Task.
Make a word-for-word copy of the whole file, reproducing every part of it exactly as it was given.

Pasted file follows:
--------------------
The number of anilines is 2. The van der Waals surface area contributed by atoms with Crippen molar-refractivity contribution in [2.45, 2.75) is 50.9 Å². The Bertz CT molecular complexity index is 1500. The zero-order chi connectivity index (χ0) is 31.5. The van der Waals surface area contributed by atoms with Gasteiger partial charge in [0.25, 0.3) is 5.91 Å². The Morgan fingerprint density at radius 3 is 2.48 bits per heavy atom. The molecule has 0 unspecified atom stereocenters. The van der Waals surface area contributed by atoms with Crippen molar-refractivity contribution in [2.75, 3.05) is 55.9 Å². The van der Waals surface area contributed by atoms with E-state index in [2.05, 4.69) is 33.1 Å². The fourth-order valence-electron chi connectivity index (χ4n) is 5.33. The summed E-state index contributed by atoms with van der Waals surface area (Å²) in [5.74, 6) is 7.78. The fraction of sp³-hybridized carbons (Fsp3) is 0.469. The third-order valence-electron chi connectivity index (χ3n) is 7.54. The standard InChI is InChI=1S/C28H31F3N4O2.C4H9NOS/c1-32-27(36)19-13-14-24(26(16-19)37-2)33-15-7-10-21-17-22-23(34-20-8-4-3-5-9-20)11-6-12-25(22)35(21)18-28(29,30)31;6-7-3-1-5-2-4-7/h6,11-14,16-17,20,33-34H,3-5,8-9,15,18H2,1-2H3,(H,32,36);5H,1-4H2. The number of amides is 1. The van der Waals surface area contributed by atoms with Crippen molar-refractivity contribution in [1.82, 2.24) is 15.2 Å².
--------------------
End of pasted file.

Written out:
The number of anilines is 2. The van der Waals surface area contributed by atoms with Crippen molar-refractivity contribution in [2.45, 2.75) is 50.9 Å². The Bertz CT molecular complexity index is 1500. The zero-order chi connectivity index (χ0) is 31.5. The van der Waals surface area contributed by atoms with Gasteiger partial charge in [0.25, 0.3) is 5.91 Å². The Morgan fingerprint density at radius 3 is 2.48 bits per heavy atom. The molecule has 0 unspecified atom stereocenters. The van der Waals surface area contributed by atoms with Crippen molar-refractivity contribution in [2.75, 3.05) is 55.9 Å². The van der Waals surface area contributed by atoms with E-state index in [2.05, 4.69) is 33.1 Å². The fourth-order valence-electron chi connectivity index (χ4n) is 5.33. The summed E-state index contributed by atoms with van der Waals surface area (Å²) in [5.74, 6) is 7.78. The fraction of sp³-hybridized carbons (Fsp3) is 0.469. The third-order valence-electron chi connectivity index (χ3n) is 7.54. The standard InChI is InChI=1S/C28H31F3N4O2.C4H9NOS/c1-32-27(36)19-13-14-24(26(16-19)37-2)33-15-7-10-21-17-22-23(34-20-8-4-3-5-9-20)11-6-12-25(22)35(21)18-28(29,30)31;6-7-3-1-5-2-4-7/h6,11-14,16-17,20,33-34H,3-5,8-9,15,18H2,1-2H3,(H,32,36);5H,1-4H2. The number of amides is 1. The van der Waals surface area contributed by atoms with Crippen molar-refractivity contribution in [1.82, 2.24) is 15.2 Å².